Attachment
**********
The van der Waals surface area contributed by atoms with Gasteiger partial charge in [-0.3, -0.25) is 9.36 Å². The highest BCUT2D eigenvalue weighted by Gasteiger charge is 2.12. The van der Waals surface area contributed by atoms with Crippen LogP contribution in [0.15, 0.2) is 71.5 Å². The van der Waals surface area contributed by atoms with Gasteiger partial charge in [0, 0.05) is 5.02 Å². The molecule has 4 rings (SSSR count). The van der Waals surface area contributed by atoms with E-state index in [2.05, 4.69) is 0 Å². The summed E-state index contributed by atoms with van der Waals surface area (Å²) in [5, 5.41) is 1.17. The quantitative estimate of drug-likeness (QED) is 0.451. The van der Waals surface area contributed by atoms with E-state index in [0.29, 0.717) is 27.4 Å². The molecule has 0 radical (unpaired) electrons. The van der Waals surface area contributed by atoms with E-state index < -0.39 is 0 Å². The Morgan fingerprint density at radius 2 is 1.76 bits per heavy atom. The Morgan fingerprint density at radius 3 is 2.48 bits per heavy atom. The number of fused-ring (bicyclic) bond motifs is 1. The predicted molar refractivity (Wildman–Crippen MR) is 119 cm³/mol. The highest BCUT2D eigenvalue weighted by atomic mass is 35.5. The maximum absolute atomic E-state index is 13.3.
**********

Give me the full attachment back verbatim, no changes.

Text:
The van der Waals surface area contributed by atoms with Gasteiger partial charge in [-0.3, -0.25) is 9.36 Å². The highest BCUT2D eigenvalue weighted by Gasteiger charge is 2.12. The van der Waals surface area contributed by atoms with Crippen LogP contribution in [0.15, 0.2) is 71.5 Å². The van der Waals surface area contributed by atoms with Gasteiger partial charge in [0, 0.05) is 5.02 Å². The molecule has 4 rings (SSSR count). The van der Waals surface area contributed by atoms with E-state index in [2.05, 4.69) is 0 Å². The summed E-state index contributed by atoms with van der Waals surface area (Å²) in [5, 5.41) is 1.17. The quantitative estimate of drug-likeness (QED) is 0.451. The van der Waals surface area contributed by atoms with E-state index in [0.29, 0.717) is 27.4 Å². The molecule has 0 radical (unpaired) electrons. The van der Waals surface area contributed by atoms with E-state index < -0.39 is 0 Å². The Morgan fingerprint density at radius 2 is 1.76 bits per heavy atom. The Morgan fingerprint density at radius 3 is 2.48 bits per heavy atom. The number of fused-ring (bicyclic) bond motifs is 1. The predicted molar refractivity (Wildman–Crippen MR) is 119 cm³/mol. The highest BCUT2D eigenvalue weighted by atomic mass is 35.5. The maximum absolute atomic E-state index is 13.3.